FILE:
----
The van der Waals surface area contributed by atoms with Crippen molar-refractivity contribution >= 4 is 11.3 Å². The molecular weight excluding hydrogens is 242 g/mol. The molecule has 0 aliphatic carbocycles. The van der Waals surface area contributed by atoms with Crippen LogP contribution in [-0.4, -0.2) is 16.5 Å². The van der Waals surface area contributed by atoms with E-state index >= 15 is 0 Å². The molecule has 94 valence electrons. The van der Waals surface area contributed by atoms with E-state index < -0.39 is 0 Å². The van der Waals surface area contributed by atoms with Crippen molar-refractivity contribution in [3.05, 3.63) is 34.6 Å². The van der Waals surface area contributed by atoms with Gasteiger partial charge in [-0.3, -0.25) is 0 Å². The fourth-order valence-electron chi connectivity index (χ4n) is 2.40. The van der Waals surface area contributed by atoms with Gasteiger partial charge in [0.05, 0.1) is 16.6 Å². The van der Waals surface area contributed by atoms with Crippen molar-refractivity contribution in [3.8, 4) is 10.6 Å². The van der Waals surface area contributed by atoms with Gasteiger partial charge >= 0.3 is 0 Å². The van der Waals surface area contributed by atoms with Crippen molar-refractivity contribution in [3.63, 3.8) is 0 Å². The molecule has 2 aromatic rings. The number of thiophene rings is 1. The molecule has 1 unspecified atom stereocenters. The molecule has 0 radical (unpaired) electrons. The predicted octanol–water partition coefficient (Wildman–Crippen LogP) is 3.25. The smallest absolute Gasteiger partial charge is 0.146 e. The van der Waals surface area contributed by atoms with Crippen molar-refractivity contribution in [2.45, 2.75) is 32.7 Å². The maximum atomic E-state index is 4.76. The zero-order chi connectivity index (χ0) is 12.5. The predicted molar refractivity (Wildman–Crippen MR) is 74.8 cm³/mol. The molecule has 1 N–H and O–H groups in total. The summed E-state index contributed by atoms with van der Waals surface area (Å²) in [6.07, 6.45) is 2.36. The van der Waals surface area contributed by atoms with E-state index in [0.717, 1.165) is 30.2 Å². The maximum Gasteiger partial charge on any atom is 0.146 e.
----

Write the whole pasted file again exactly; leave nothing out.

The van der Waals surface area contributed by atoms with Crippen molar-refractivity contribution >= 4 is 11.3 Å². The molecular weight excluding hydrogens is 242 g/mol. The molecule has 0 aliphatic carbocycles. The van der Waals surface area contributed by atoms with Crippen LogP contribution in [-0.4, -0.2) is 16.5 Å². The van der Waals surface area contributed by atoms with E-state index >= 15 is 0 Å². The molecule has 94 valence electrons. The van der Waals surface area contributed by atoms with E-state index < -0.39 is 0 Å². The van der Waals surface area contributed by atoms with Crippen molar-refractivity contribution in [3.05, 3.63) is 34.6 Å². The van der Waals surface area contributed by atoms with Gasteiger partial charge in [-0.3, -0.25) is 0 Å². The fourth-order valence-electron chi connectivity index (χ4n) is 2.40. The van der Waals surface area contributed by atoms with Gasteiger partial charge in [0.05, 0.1) is 16.6 Å². The van der Waals surface area contributed by atoms with Crippen molar-refractivity contribution in [3.8, 4) is 10.6 Å². The van der Waals surface area contributed by atoms with Gasteiger partial charge >= 0.3 is 0 Å². The van der Waals surface area contributed by atoms with Crippen molar-refractivity contribution in [3.63, 3.8) is 0 Å². The molecule has 2 aromatic rings. The number of thiophene rings is 1. The molecule has 1 unspecified atom stereocenters. The molecule has 0 radical (unpaired) electrons. The predicted octanol–water partition coefficient (Wildman–Crippen LogP) is 3.25. The smallest absolute Gasteiger partial charge is 0.146 e. The van der Waals surface area contributed by atoms with Crippen molar-refractivity contribution in [2.45, 2.75) is 32.7 Å². The maximum atomic E-state index is 4.76. The zero-order chi connectivity index (χ0) is 12.5. The predicted molar refractivity (Wildman–Crippen MR) is 74.8 cm³/mol. The molecule has 1 N–H and O–H groups in total. The summed E-state index contributed by atoms with van der Waals surface area (Å²) in [6.07, 6.45) is 2.36. The van der Waals surface area contributed by atoms with E-state index in [0.717, 1.165) is 30.2 Å². The maximum Gasteiger partial charge on any atom is 0.146 e.